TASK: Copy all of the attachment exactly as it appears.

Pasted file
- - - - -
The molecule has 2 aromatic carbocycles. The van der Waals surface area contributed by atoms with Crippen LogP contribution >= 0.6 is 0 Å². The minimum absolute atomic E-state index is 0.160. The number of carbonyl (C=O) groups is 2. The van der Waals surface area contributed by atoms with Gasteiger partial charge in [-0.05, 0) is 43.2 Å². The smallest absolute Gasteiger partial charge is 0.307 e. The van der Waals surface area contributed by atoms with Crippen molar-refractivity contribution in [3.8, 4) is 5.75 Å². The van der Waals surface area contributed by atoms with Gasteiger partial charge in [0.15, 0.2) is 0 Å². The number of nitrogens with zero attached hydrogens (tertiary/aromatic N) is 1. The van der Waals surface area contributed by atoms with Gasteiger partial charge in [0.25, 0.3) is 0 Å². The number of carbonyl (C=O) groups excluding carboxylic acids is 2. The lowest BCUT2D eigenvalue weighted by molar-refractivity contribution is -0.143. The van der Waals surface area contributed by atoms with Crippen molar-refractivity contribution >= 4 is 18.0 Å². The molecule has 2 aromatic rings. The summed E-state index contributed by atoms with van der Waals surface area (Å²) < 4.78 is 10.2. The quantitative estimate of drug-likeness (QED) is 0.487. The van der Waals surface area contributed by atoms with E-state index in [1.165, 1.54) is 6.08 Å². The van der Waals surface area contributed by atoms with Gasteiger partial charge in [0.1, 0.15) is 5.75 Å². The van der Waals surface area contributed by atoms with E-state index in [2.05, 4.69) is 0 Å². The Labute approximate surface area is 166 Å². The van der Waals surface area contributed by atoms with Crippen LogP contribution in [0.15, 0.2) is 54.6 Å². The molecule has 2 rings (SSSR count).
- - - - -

The molecule has 2 aromatic carbocycles. The van der Waals surface area contributed by atoms with Crippen LogP contribution >= 0.6 is 0 Å². The minimum absolute atomic E-state index is 0.160. The number of carbonyl (C=O) groups is 2. The van der Waals surface area contributed by atoms with Gasteiger partial charge in [-0.05, 0) is 43.2 Å². The smallest absolute Gasteiger partial charge is 0.307 e. The van der Waals surface area contributed by atoms with Crippen molar-refractivity contribution in [3.8, 4) is 5.75 Å². The van der Waals surface area contributed by atoms with Gasteiger partial charge in [0.15, 0.2) is 0 Å². The number of nitrogens with zero attached hydrogens (tertiary/aromatic N) is 1. The van der Waals surface area contributed by atoms with Gasteiger partial charge in [0.25, 0.3) is 0 Å². The number of carbonyl (C=O) groups excluding carboxylic acids is 2. The lowest BCUT2D eigenvalue weighted by molar-refractivity contribution is -0.143. The van der Waals surface area contributed by atoms with Crippen molar-refractivity contribution >= 4 is 18.0 Å². The molecule has 2 aromatic rings. The summed E-state index contributed by atoms with van der Waals surface area (Å²) < 4.78 is 10.2. The quantitative estimate of drug-likeness (QED) is 0.487. The van der Waals surface area contributed by atoms with E-state index in [1.165, 1.54) is 6.08 Å². The van der Waals surface area contributed by atoms with Gasteiger partial charge in [0.1, 0.15) is 5.75 Å². The van der Waals surface area contributed by atoms with E-state index in [2.05, 4.69) is 0 Å². The Labute approximate surface area is 166 Å². The van der Waals surface area contributed by atoms with Crippen LogP contribution in [0.15, 0.2) is 54.6 Å². The molecule has 2 rings (SSSR count).